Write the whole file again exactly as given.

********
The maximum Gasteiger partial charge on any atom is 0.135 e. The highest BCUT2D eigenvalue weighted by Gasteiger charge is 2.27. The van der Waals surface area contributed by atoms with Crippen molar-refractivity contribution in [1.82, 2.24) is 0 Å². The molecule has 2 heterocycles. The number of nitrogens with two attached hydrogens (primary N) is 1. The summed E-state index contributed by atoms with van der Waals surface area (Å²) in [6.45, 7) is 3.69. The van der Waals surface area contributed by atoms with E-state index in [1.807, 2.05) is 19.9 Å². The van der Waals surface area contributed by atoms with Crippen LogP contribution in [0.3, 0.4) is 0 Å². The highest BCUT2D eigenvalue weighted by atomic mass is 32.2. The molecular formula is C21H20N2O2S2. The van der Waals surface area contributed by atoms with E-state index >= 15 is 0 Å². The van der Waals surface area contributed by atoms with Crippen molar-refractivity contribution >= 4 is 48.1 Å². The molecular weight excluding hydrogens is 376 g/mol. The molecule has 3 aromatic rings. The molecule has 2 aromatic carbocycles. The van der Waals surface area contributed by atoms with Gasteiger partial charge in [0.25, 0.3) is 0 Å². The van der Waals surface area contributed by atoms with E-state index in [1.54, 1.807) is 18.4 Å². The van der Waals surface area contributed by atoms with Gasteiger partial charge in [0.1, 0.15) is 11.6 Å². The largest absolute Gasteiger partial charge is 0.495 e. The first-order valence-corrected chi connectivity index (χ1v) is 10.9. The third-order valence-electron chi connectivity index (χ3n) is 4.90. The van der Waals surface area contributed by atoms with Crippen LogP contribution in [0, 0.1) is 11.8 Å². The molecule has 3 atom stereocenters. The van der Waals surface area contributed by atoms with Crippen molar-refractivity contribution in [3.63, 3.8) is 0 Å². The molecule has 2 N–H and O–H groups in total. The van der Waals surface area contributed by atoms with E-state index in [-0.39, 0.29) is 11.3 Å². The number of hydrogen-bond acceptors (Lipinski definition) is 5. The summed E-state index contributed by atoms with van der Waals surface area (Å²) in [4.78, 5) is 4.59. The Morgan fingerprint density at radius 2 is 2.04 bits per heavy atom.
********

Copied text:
The maximum Gasteiger partial charge on any atom is 0.135 e. The highest BCUT2D eigenvalue weighted by Gasteiger charge is 2.27. The van der Waals surface area contributed by atoms with Crippen molar-refractivity contribution in [1.82, 2.24) is 0 Å². The molecule has 2 heterocycles. The number of nitrogens with two attached hydrogens (primary N) is 1. The summed E-state index contributed by atoms with van der Waals surface area (Å²) in [6.45, 7) is 3.69. The van der Waals surface area contributed by atoms with E-state index in [1.807, 2.05) is 19.9 Å². The van der Waals surface area contributed by atoms with Crippen LogP contribution in [0.3, 0.4) is 0 Å². The highest BCUT2D eigenvalue weighted by atomic mass is 32.2. The molecular formula is C21H20N2O2S2. The van der Waals surface area contributed by atoms with E-state index >= 15 is 0 Å². The van der Waals surface area contributed by atoms with Crippen molar-refractivity contribution >= 4 is 48.1 Å². The molecular weight excluding hydrogens is 376 g/mol. The molecule has 3 aromatic rings. The molecule has 2 aromatic carbocycles. The van der Waals surface area contributed by atoms with Gasteiger partial charge in [0.25, 0.3) is 0 Å². The van der Waals surface area contributed by atoms with E-state index in [1.54, 1.807) is 18.4 Å². The van der Waals surface area contributed by atoms with Gasteiger partial charge in [0.1, 0.15) is 11.6 Å². The largest absolute Gasteiger partial charge is 0.495 e. The first-order valence-corrected chi connectivity index (χ1v) is 10.9. The third-order valence-electron chi connectivity index (χ3n) is 4.90. The van der Waals surface area contributed by atoms with Crippen LogP contribution in [0, 0.1) is 11.8 Å². The molecule has 3 atom stereocenters. The van der Waals surface area contributed by atoms with Crippen molar-refractivity contribution in [3.63, 3.8) is 0 Å². The molecule has 2 N–H and O–H groups in total. The van der Waals surface area contributed by atoms with E-state index in [-0.39, 0.29) is 11.3 Å². The number of hydrogen-bond acceptors (Lipinski definition) is 5. The summed E-state index contributed by atoms with van der Waals surface area (Å²) in [4.78, 5) is 4.59. The Morgan fingerprint density at radius 2 is 2.04 bits per heavy atom.